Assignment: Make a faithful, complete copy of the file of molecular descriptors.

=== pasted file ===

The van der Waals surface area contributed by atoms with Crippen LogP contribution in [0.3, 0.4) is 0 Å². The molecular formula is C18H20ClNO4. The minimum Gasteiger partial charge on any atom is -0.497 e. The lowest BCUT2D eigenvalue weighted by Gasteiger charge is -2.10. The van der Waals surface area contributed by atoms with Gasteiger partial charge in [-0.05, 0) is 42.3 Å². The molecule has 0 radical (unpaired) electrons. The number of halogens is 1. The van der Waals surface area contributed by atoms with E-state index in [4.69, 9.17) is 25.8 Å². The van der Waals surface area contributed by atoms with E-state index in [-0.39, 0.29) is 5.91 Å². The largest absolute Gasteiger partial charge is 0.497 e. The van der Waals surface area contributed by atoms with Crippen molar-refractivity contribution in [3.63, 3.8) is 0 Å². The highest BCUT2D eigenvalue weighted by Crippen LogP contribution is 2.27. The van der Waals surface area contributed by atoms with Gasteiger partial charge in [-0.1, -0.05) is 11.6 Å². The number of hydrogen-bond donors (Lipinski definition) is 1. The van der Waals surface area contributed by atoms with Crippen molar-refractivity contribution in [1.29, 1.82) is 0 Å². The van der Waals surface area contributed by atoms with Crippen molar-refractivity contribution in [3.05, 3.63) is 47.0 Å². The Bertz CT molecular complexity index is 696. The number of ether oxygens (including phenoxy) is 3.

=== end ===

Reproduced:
The van der Waals surface area contributed by atoms with Crippen LogP contribution in [0.3, 0.4) is 0 Å². The molecular formula is C18H20ClNO4. The minimum Gasteiger partial charge on any atom is -0.497 e. The lowest BCUT2D eigenvalue weighted by Gasteiger charge is -2.10. The van der Waals surface area contributed by atoms with Gasteiger partial charge in [-0.05, 0) is 42.3 Å². The molecule has 0 radical (unpaired) electrons. The number of halogens is 1. The van der Waals surface area contributed by atoms with E-state index in [4.69, 9.17) is 25.8 Å². The van der Waals surface area contributed by atoms with E-state index in [-0.39, 0.29) is 5.91 Å². The largest absolute Gasteiger partial charge is 0.497 e. The van der Waals surface area contributed by atoms with Crippen molar-refractivity contribution in [3.63, 3.8) is 0 Å². The highest BCUT2D eigenvalue weighted by Crippen LogP contribution is 2.27. The van der Waals surface area contributed by atoms with Gasteiger partial charge in [-0.1, -0.05) is 11.6 Å². The number of hydrogen-bond donors (Lipinski definition) is 1. The van der Waals surface area contributed by atoms with Crippen molar-refractivity contribution in [1.29, 1.82) is 0 Å². The van der Waals surface area contributed by atoms with Crippen molar-refractivity contribution in [3.05, 3.63) is 47.0 Å². The Bertz CT molecular complexity index is 696. The number of ether oxygens (including phenoxy) is 3.